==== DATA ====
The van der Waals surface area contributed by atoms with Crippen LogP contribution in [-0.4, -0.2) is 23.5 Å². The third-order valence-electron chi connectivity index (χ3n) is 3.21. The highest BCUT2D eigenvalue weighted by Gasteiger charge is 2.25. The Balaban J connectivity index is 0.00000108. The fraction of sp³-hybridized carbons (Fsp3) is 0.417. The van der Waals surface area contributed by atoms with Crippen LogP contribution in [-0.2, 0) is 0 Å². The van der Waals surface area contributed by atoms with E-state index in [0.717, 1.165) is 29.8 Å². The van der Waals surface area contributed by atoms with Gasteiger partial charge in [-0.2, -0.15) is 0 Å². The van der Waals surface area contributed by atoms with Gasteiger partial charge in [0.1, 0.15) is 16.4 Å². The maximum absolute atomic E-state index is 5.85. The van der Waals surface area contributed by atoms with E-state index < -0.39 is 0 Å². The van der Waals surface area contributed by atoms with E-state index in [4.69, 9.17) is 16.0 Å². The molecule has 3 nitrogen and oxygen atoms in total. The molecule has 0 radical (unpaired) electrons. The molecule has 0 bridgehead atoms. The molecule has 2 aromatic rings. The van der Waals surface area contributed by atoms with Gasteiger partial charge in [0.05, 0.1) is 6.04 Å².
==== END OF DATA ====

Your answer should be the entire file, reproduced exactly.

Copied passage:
The van der Waals surface area contributed by atoms with Crippen LogP contribution in [-0.4, -0.2) is 23.5 Å². The third-order valence-electron chi connectivity index (χ3n) is 3.21. The highest BCUT2D eigenvalue weighted by Gasteiger charge is 2.25. The Balaban J connectivity index is 0.00000108. The fraction of sp³-hybridized carbons (Fsp3) is 0.417. The van der Waals surface area contributed by atoms with Crippen LogP contribution in [-0.2, 0) is 0 Å². The van der Waals surface area contributed by atoms with E-state index in [0.717, 1.165) is 29.8 Å². The van der Waals surface area contributed by atoms with Gasteiger partial charge in [-0.2, -0.15) is 0 Å². The van der Waals surface area contributed by atoms with Gasteiger partial charge in [0.1, 0.15) is 16.4 Å². The maximum absolute atomic E-state index is 5.85. The van der Waals surface area contributed by atoms with E-state index < -0.39 is 0 Å². The van der Waals surface area contributed by atoms with E-state index in [4.69, 9.17) is 16.0 Å². The molecule has 3 nitrogen and oxygen atoms in total. The molecule has 0 radical (unpaired) electrons. The molecule has 0 bridgehead atoms. The molecule has 2 aromatic rings. The van der Waals surface area contributed by atoms with Gasteiger partial charge in [0.05, 0.1) is 6.04 Å².